To some extent I agree, especially when we talk about his Politics. But I would never recommend the Cliff Notes or Spark Notes to anyone, for any book. Instead of those inane summaries, a scholarly companion to the text would be a great idea.

When it comes to his Ethics, though, I'd hardly call reading the entire text suffering. It's not very long, nor is it the most challenging work around, you know? That particular work, as opposed to his Politics, is already relatively condensed. If the student does not have a teacher or tutor for Ethics, go ahead and read the whole thing - it certainly won't hurt.
 
kennethamy
 
Reply Wed 21 Oct, 2009 09:05 am
@rhinogrey,
rhinogrey;95127 wrote:
Sein und Zeit - Martin Heidegger


For beginners?? ???????? Why not the Critique of Pure Reason by Kant? And Kant has the additional advantage of being comprehensible.
 
Pangloss
 
Reply Wed 21 Oct, 2009 10:21 am
@Didymos Thomas,
Didymos Thomas;98955 wrote:
To some extent I agree, especially when we talk about his Politics. But I would never recommend the Cliff Notes or Spark Notes to anyone, for any book. Instead of those inane summaries, a scholarly companion to the text would be a great idea.

When it comes to his Ethics, though, I'd hardly call reading the entire text suffering. It's not very long, nor is it the most challenging work around, you know? That particular work, as opposed to his Politics, is already relatively condensed. If the student does not have a teacher or tutor for Ethics, go ahead and read the whole thing - it certainly won't hurt.


For "cliff notes", I didn't really mean the actual books in the store called cliff notes...rather, a beginner with an intro to philosophy book could probably get a condensed, yet accurate summary of those works by Aristotle in his textbook, instead of reading the original texts. Someone just getting into philosophy I think can skip reading these original works.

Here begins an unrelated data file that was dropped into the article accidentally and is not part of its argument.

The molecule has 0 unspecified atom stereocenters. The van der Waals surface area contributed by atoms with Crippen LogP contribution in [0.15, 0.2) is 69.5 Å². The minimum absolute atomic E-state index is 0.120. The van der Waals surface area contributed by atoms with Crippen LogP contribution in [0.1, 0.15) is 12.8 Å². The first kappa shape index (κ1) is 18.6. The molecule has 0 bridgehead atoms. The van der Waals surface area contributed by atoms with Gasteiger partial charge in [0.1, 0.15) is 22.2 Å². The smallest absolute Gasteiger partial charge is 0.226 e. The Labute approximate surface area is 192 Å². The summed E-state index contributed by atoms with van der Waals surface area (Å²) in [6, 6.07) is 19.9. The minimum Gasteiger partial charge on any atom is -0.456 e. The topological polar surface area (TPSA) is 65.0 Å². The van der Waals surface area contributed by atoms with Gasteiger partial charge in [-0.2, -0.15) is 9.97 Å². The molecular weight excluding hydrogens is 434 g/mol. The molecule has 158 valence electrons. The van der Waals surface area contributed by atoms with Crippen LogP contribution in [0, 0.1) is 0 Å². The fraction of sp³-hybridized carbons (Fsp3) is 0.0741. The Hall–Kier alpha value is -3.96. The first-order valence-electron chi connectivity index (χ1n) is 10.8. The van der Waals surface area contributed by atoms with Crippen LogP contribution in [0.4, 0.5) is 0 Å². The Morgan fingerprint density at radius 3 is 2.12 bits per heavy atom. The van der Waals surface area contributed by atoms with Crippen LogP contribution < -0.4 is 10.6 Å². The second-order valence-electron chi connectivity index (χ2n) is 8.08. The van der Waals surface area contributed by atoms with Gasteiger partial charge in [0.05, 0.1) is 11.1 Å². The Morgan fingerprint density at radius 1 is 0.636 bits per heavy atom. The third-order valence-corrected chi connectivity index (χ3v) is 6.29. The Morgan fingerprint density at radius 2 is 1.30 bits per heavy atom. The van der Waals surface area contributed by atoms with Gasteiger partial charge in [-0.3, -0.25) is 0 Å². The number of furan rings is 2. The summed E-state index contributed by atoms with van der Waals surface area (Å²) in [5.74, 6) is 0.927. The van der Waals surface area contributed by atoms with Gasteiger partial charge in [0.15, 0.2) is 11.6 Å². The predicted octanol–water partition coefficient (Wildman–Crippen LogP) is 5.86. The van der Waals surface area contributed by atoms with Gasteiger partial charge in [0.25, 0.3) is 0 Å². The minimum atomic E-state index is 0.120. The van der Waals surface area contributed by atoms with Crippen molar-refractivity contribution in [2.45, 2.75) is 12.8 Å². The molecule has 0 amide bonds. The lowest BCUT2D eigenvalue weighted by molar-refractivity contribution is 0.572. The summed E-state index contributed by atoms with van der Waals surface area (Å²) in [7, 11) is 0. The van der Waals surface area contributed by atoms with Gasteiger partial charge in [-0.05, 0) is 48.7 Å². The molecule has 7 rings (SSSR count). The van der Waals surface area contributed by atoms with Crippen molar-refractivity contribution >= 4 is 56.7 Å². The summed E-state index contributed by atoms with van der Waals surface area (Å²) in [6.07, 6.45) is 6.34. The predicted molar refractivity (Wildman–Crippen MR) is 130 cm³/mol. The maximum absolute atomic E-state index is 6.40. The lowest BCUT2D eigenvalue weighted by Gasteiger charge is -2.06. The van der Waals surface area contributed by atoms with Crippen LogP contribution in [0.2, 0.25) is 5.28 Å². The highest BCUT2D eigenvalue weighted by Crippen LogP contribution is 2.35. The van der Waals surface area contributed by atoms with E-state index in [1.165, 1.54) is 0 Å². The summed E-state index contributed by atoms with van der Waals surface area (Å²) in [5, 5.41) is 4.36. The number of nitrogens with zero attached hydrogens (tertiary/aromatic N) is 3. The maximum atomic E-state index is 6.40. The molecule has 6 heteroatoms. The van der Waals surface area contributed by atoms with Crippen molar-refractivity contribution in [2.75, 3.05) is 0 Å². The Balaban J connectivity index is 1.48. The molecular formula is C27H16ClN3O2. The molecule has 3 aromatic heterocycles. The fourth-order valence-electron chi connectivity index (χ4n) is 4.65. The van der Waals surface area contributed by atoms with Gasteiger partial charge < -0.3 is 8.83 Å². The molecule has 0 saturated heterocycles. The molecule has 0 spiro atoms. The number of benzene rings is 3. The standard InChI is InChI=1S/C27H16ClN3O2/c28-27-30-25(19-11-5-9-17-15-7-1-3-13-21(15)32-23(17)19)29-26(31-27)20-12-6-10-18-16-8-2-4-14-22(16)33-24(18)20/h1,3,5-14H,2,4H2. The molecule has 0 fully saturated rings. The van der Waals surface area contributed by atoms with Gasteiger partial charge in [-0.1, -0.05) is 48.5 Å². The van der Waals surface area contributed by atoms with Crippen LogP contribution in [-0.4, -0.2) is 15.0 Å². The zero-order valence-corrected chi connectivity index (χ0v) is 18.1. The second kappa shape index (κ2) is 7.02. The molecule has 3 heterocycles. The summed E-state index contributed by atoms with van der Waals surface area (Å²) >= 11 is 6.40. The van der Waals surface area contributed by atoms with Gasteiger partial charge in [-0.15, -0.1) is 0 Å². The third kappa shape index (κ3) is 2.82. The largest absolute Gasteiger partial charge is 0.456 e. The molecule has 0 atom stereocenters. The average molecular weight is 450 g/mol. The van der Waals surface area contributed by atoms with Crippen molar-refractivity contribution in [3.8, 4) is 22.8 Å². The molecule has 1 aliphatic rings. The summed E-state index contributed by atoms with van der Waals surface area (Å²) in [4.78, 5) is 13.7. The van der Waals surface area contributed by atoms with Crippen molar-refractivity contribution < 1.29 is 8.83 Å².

Didymos Thomas
 
Reply Wed 21 Oct, 2009 10:23 am
@Pangloss,
It just comes down to how much study a person wants to do. If they want to get the gist of basic virtue ethics, any intro to philosophy textbook will have them covered; they will get the basics and have a few examples from Aristotle to employ. But if a student wants to understand Aristotle's virtue ethics, they probably need to read the full text, or have a tutor or teacher help them through the text - like any ethical philosophy class, you'll read the bulk of NE, but not every line, ya know?
 
Pangloss
 
Reply Wed 21 Oct, 2009 11:09 am
@Fernando phil,
Right, which is why I just objected to recommendations for reading something like Politics, when the reader is simply a curious beginner, who would not be able to sit down and read this work cover-to-cover and comprehend it. And that would be a great exercise in how not to stir up someone's interest in philosophy, if Aristotle is first on their list, ha.
 
Didymos Thomas
 
Reply Wed 21 Oct, 2009 11:22 am
@Pangloss,
Sure, Politics is... well, a good bit to absorb. I defend NE because when I first began reading philosophy, I studied the text in full, without serious trouble. It helped spark my early interest.
 
RDanneskjld
 
Reply Wed 21 Oct, 2009 12:29 pm
@Fernando phil,
Theres a couple of good books that I would reccomend for beginners, one of them being Nigel Warburton's Philosophy: The Basics though some may find the book a little dry. Another good introduction and overview of western Philosophy is The Story of Philosophy by Bryan Magee.

If your feeling brave you could always jump straight into a classic of Philosophy, The Last Days of Socrates which contains the four dialogues which chronicles the last days of Socrates wouldnt be a bad choice. Unfortunately I cant remember which books I read when starting out in Philosophy.
 
 

 
Copyright © 2020 MadLab, LLC :: Terms of Service :: Privacy Policy :: Page generated in 0.02 seconds on 04/05/2020 at 08:54:04